There Could Have Been Two Independence Days

Today is the celebration of Israel’s Independence Day, which commemorates something as close to a miracle as we are ever likely to see — the re-creation of an ancient state in the Land in which it stood 2,000 years before, the resurrection of an ancient language to provide for common discourse, the ingathering of millions of exiles who had no other place to live, the creation of a democracy that extended citizenship not only to Jews but also to Arabs in the midst of an Arab war to destroy the state, the safeguarding of all holy places of all religions and the provision of free access to them, the creation and maintenance of a free and vibrant civil society while under continuous terrorist attack and multiple genocidal wars, and the growth of the nation from a third-world economy into one of the most technologically advanced in the world. It is no exaggeration to say, in the words of Hillel Halkin, that “for all its shortcomings and mistakes, Israel is and will always be one of the most glorious historical adventures in the history of mankind.”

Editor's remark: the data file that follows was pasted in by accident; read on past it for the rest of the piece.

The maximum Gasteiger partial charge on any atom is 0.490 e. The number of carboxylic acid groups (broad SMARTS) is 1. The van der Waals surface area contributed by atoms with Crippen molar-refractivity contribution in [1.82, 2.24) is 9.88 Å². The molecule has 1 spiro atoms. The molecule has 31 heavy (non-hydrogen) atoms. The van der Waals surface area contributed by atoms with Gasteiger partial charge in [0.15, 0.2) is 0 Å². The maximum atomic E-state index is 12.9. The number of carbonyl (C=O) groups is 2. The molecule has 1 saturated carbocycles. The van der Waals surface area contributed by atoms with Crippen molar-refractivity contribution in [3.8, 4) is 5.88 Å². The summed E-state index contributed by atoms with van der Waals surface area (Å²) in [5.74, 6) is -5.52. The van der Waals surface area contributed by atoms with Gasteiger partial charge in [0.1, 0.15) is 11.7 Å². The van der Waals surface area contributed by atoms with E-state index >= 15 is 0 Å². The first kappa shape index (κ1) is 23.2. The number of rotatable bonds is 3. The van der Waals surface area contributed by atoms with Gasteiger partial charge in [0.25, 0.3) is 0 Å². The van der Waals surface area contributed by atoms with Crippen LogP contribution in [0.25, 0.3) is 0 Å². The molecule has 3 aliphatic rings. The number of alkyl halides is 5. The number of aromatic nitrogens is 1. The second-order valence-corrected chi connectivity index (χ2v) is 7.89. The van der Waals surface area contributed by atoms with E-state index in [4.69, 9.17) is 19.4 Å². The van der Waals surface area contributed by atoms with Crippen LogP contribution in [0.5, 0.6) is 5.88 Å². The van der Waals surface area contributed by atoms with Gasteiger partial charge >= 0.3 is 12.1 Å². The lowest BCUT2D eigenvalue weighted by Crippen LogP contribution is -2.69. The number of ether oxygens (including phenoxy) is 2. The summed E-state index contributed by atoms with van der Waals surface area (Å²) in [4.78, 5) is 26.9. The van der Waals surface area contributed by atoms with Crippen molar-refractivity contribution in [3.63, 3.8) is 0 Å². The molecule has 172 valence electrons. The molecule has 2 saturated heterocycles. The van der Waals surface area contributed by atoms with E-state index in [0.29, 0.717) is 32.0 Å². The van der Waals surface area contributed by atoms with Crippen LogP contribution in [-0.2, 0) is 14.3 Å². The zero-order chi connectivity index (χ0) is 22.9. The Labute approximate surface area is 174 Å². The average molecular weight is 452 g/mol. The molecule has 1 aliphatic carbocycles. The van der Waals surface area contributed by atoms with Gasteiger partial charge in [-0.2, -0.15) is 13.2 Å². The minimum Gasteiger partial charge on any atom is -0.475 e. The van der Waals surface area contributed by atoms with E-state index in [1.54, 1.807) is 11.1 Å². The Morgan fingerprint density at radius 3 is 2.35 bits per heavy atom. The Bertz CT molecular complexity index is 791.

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There Could Have Been Two Independence Days

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